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Asia Minute: Korean Border Exchange

Michael Day

Much political attention in the United States remains focused on the southern border. In Asia, there’s another border that’s been in the news this week.

For the first time since the Korean War, soldiers from North and South Korea peacefully crossed the border this week.  It wasn’t only symbolic — this was for a very specific reason.

Troops from each side were checking guard posts — facilities that have been dismantled in recent months.

North Korea blew theirs up. South Korea tore their down using heavy machinery like excavators.

South Korea’s Defense Ministry says a total of 154 military inspectors from both sides took part in this week’s inspection — split into five groups. The teams visited ten guard posts on each side, confirming that it would be difficult to rebuild them.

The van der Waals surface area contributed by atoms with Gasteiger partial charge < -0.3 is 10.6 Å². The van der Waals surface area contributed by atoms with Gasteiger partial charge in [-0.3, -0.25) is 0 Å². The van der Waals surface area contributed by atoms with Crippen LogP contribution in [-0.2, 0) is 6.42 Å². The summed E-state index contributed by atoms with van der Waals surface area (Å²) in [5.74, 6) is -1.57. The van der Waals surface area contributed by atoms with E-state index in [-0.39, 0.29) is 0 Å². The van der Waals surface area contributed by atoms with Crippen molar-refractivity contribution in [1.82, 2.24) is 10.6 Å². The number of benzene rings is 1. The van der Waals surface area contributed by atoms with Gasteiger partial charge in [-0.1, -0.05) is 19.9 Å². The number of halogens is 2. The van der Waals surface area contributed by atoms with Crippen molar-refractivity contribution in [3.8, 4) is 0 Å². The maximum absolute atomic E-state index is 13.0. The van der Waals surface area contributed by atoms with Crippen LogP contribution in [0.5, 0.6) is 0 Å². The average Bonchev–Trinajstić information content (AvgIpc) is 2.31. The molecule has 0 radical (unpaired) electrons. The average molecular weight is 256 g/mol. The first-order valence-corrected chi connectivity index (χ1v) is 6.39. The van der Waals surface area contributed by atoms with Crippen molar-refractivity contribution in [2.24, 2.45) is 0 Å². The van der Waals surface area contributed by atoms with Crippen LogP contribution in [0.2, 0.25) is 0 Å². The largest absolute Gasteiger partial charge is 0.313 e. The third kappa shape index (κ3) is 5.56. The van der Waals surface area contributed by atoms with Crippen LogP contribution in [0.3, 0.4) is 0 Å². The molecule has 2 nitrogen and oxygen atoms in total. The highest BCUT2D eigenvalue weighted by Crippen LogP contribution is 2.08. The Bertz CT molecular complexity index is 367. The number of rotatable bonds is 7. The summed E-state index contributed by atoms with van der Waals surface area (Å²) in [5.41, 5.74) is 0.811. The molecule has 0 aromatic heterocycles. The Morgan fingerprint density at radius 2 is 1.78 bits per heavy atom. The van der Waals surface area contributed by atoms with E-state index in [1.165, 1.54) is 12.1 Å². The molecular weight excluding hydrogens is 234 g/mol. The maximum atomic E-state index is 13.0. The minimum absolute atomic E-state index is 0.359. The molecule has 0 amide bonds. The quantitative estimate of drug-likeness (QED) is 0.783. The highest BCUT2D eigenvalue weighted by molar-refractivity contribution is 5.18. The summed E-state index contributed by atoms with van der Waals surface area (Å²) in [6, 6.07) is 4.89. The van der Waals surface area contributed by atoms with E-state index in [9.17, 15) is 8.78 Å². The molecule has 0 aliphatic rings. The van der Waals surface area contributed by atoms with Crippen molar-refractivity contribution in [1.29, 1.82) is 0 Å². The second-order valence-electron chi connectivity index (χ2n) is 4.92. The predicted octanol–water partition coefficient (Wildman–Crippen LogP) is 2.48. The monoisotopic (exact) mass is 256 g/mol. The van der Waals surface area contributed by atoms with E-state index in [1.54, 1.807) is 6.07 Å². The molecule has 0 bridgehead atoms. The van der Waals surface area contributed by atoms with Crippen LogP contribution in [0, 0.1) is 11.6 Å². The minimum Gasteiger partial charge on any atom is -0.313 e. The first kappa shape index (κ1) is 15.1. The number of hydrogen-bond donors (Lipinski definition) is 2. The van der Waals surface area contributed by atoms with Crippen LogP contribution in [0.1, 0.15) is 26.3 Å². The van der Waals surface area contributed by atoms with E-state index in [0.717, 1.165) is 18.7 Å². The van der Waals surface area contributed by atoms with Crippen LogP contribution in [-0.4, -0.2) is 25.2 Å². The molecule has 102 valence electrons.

South Korea’s Yonhap News Agencydescribed a scene combining military, diplomatic and technical expertise. The South Korean side used a machine similar to a large stethoscope to check that tunnels and other underground facilities had been destroyed.

Credit Johannes Barre / Wikimedia Commons
Wikimedia Commons
A South Korean sentry near the demilitarized zone (Imjingang).

There are about 200 other guard posts that remain along the Demilitarized Zone — which stretches across the peninsula for 155 miles with a width of about 2.5 miles.

70 percent of those remaining guard posts belong to North Korea.

As for the recently dismantled border facilities, one guard post on each side was left standing but vacant—not for military reasons, but for symbolism.

Bill Dorman has been the news director at Hawaiʻi Public Radio since 2011.
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